We’d normally cover jams when they’re done and there’s a bunch of games you can play, but raising awareness early seems fair when raising awareness is the point. The Accessibility Jam wants to give “developers knowledge and experience of how to make mainstream video games accessible to gamers with disabilities, to provide good examples of what’s possible, and move accessibility towards being widely accepted good practice in the game design process.” The jam begins in a little over 5 days and you should take part or pay attention.
We complain about and advocate for more robust options in videogames all the time, so we can take advantage of the power of our PCs. Complaining about and advocating for more robust options which would allow a broader number of people to play videogames seems far more important. The Accessibility Jam site does a good job of explaining the thinking behind the event, and dispelling some of the likely skepticism.
Isn’t catering for people with disabilities too difficult and expensive for a jam?
A great deal can be achieved through simple design choices, based on two key principles:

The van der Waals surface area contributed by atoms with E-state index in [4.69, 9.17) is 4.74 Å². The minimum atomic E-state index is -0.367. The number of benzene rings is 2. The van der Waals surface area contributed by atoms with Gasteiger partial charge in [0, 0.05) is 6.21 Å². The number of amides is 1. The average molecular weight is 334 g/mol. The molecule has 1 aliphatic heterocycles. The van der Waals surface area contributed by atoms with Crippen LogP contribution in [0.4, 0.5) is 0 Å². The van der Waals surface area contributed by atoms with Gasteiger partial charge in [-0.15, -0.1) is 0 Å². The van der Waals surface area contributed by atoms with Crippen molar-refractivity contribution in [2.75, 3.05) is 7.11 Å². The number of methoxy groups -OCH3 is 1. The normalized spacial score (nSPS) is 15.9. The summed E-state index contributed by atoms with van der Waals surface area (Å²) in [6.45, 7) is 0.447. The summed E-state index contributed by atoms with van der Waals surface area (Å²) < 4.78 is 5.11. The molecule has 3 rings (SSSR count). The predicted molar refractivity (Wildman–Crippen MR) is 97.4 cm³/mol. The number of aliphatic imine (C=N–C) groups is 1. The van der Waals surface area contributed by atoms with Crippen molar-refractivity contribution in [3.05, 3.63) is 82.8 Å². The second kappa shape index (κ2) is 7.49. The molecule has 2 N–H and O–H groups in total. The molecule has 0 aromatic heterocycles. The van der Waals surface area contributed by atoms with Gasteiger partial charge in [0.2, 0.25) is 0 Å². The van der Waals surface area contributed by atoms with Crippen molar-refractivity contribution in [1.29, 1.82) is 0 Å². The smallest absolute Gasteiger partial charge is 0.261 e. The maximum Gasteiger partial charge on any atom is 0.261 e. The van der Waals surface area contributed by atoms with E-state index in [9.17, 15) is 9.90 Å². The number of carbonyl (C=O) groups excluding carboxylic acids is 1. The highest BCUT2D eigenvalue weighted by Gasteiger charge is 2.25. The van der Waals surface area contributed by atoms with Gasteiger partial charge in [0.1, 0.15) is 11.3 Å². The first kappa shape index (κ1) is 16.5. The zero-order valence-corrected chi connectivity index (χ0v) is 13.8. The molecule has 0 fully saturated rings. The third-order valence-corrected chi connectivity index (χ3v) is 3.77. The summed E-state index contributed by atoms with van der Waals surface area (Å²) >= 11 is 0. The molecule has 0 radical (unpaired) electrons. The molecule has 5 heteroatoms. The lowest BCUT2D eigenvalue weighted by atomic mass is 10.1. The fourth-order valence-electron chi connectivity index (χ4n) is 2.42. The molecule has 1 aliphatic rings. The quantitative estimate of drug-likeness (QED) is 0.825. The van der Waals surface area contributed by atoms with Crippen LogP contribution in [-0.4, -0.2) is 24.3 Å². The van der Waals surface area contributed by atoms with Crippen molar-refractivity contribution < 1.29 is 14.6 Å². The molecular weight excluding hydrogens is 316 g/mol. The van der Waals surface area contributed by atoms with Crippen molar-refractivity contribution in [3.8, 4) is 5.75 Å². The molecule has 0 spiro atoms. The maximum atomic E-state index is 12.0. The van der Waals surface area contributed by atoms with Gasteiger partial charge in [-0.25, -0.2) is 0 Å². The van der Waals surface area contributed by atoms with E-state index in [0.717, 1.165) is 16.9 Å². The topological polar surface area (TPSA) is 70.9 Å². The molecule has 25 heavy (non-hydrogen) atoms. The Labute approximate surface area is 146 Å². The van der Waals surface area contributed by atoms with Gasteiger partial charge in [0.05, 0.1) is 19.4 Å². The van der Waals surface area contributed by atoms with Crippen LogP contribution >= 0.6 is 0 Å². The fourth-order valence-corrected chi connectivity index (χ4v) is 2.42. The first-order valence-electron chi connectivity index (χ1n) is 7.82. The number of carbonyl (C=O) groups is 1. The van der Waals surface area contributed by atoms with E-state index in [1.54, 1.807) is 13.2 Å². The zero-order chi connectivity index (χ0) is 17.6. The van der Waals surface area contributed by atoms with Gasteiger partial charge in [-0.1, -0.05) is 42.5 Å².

- Communicating information in multiple ways such as icons, colour, or text as well as speech.
- Offering players some flexibility in how they play such as difficulty settings or remappable controls.
Many game developers don’t know where to start, but we aim to remedy that situation. For the week leading up to the start of the jam, please take the time to look through the resources, you might be surprised at how much can be done simply and easily.
The jam also offers some guidelines as to the theme of submitted games, suggesting that developers “think about barriers that gamers with impairments might face in your concept, which of those barriers are not actually required by your core mechanic and how to go about reducing or removing them using the two key principles: conveying information in more than one way, allowing flexibility in play style.”
The jam is designed to coincide with the broader Global Accessibility Awareness Day on May 15th, which aims to start a conversation about accessibility for all digital tools, be they websites, software or mobile devices. And unlike most jams which take place over a week or a weekend, the Accessibility Jam will run for three weeks until June 1st. We’ll cover it again when there are games to play, but you should get involved if you can.